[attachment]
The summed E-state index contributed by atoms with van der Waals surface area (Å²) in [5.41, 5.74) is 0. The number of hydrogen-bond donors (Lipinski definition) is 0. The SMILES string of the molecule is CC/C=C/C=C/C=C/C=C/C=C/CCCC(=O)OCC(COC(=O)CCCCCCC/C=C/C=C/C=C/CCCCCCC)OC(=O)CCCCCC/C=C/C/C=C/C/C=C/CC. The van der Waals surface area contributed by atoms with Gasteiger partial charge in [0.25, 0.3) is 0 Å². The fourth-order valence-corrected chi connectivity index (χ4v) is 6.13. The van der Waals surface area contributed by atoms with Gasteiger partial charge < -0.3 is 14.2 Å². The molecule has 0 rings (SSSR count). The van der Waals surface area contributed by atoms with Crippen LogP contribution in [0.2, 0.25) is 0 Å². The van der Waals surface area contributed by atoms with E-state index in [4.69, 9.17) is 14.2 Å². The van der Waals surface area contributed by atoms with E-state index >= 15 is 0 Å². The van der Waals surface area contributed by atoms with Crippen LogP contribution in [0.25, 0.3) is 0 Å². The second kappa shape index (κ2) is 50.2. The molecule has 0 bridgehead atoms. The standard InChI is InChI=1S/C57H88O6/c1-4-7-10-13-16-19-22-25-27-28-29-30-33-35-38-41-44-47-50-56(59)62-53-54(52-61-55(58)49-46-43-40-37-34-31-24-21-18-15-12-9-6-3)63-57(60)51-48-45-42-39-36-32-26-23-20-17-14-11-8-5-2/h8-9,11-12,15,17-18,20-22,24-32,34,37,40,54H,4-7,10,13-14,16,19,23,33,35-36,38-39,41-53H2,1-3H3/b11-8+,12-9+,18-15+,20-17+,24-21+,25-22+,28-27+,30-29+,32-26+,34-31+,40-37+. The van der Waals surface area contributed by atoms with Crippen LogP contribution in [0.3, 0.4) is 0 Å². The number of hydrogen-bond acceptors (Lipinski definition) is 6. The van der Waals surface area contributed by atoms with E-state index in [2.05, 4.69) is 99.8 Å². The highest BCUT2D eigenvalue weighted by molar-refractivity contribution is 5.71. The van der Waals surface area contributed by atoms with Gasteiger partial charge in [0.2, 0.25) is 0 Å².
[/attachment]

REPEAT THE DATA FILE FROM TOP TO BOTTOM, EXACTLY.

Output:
The summed E-state index contributed by atoms with van der Waals surface area (Å²) in [5.41, 5.74) is 0. The number of hydrogen-bond donors (Lipinski definition) is 0. The SMILES string of the molecule is CC/C=C/C=C/C=C/C=C/C=C/CCCC(=O)OCC(COC(=O)CCCCCCC/C=C/C=C/C=C/CCCCCCC)OC(=O)CCCCCC/C=C/C/C=C/C/C=C/CC. The van der Waals surface area contributed by atoms with Gasteiger partial charge in [0.25, 0.3) is 0 Å². The fourth-order valence-corrected chi connectivity index (χ4v) is 6.13. The van der Waals surface area contributed by atoms with Gasteiger partial charge < -0.3 is 14.2 Å². The molecule has 0 rings (SSSR count). The van der Waals surface area contributed by atoms with Crippen LogP contribution in [0.2, 0.25) is 0 Å². The van der Waals surface area contributed by atoms with E-state index in [4.69, 9.17) is 14.2 Å². The van der Waals surface area contributed by atoms with E-state index >= 15 is 0 Å². The van der Waals surface area contributed by atoms with Crippen LogP contribution in [0.25, 0.3) is 0 Å². The second kappa shape index (κ2) is 50.2. The molecule has 0 bridgehead atoms. The standard InChI is InChI=1S/C57H88O6/c1-4-7-10-13-16-19-22-25-27-28-29-30-33-35-38-41-44-47-50-56(59)62-53-54(52-61-55(58)49-46-43-40-37-34-31-24-21-18-15-12-9-6-3)63-57(60)51-48-45-42-39-36-32-26-23-20-17-14-11-8-5-2/h8-9,11-12,15,17-18,20-22,24-32,34,37,40,54H,4-7,10,13-14,16,19,23,33,35-36,38-39,41-53H2,1-3H3/b11-8+,12-9+,18-15+,20-17+,24-21+,25-22+,28-27+,30-29+,32-26+,34-31+,40-37+. The van der Waals surface area contributed by atoms with Crippen LogP contribution in [0.3, 0.4) is 0 Å². The number of hydrogen-bond acceptors (Lipinski definition) is 6. The van der Waals surface area contributed by atoms with E-state index in [2.05, 4.69) is 99.8 Å². The highest BCUT2D eigenvalue weighted by molar-refractivity contribution is 5.71. The van der Waals surface area contributed by atoms with Gasteiger partial charge in [0.2, 0.25) is 0 Å².